We advised her that she would need to keep a steady income to become his sponsor for a Partner visa and that there was more than one type of Partner visa available.
Since they had only ever lived together for 6 months which is less than 12 months they would not meet the requirement for the Partner Visa-on the Basis of Defacto.
This left them with one option, they needed to get married but with two different pathways to get the right partner visa:
The Prospective Marriage Visa with an application made while he is offshore. This would give them 9 months to wed in Australia from the time the visa is granted but it would like all Partner visas take between 12-15months to be granted. Or
The Partner Visa-on the basis of Marriage– This would mean they would need to be married legally before they applied for the visa.
They explained how committed they were to each other and that they did intend to marry so we suggested Nicole fly to Italy and marry Jonathon in a quick but legal manner and then apply offshore for the visa.
We explained that the only way for them to be able to apply for the Partner visa onshore and to be given a bridging visa (allowing Jonathon to remain in Aus during the entirety of the visa processing) would be if he was to apply for a Visitor Visa and for it to have no conditions of no further stay.
Nicole decided that they would get married abroad in Italy and then applies for a visitor visa and celebrate again in Australia with Nicole’s parents and then hopefully apply for the Partner visa while Jonathon is still in the country.
That was the goal and they set out to make it happen with lazor focus.
That month Nicole married Jonathon and contacted us to help her apply for the visitor visa.
She had more than $5000 in her bank account, at least 3 months of bank statements to prove employment and she has accommodation for him, which meant she would qualify to be his Australian sponsor.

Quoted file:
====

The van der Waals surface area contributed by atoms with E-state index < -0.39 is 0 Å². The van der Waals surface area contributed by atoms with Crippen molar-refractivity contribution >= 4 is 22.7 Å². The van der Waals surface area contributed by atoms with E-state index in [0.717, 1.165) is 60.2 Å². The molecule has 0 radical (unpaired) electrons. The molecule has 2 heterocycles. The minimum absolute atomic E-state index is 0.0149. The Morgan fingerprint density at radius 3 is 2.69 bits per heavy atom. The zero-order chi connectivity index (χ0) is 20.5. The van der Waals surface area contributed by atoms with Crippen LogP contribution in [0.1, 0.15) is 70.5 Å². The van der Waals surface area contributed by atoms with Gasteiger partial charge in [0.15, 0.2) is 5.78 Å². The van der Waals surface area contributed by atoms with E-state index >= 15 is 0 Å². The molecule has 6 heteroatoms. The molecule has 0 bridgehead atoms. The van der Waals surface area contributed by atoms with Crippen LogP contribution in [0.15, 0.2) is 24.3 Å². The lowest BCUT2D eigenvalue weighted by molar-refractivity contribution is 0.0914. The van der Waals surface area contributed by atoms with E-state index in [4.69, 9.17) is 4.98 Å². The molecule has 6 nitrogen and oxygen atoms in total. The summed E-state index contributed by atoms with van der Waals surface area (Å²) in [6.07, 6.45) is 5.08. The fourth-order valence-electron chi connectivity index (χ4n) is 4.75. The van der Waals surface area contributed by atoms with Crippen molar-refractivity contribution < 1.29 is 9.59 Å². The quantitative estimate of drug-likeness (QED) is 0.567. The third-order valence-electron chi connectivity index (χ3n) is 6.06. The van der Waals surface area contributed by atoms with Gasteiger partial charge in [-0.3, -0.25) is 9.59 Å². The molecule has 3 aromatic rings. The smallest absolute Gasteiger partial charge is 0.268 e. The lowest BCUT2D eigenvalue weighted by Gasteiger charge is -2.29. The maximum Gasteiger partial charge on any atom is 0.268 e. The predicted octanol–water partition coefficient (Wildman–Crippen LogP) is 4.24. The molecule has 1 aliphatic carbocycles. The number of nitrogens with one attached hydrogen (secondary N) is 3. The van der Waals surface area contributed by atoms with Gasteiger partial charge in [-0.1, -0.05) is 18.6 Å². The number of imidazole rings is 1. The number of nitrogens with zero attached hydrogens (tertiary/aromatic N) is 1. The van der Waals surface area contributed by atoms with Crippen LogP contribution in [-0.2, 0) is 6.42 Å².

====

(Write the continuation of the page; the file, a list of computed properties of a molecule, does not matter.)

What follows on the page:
We helped her lodge the first visitor visa and with our support, this visa was granted very quickly with no condition of ‘No further stay” and Jonathon flew down the next week.
The Visitor Visa was valid for 3 months which means we had a sufficient time to apply for the partner visa onshore.
This was an ecstatic day for all of us and since the couple had been planning this day for so long, Nicole had had plenty of time to prepare for the payment and was ready for us to lodge the Partner Visa as soon as he arrived on Australian soil.
Because he was onshore when the application was made, Jonathon was granted a Bridging Visa A and was allowed to remain in Australia until the temporary Partner Visa itself was granted.
That special day came roughly 12 months later and with a baby on the way, the timing turned perfectly in the end.
They were then required to apply for the Permanent Partner Visa 2 years from that date.
ONE derland Consulting fees range between AUD $3,000 to AUD $5,000 depending on the complexity of the application.
ONE derland Consulting has extensive experience in dealing with a complex case of various type of partner visa in which the applicant are coming from all over the world.
To find further information on Partner visa’s in Australia and your eligibility, or you still hesitating about your current partner visa relationship less than 12 months status – please contact our office on (+61) 089477-5831 or email: [email protected]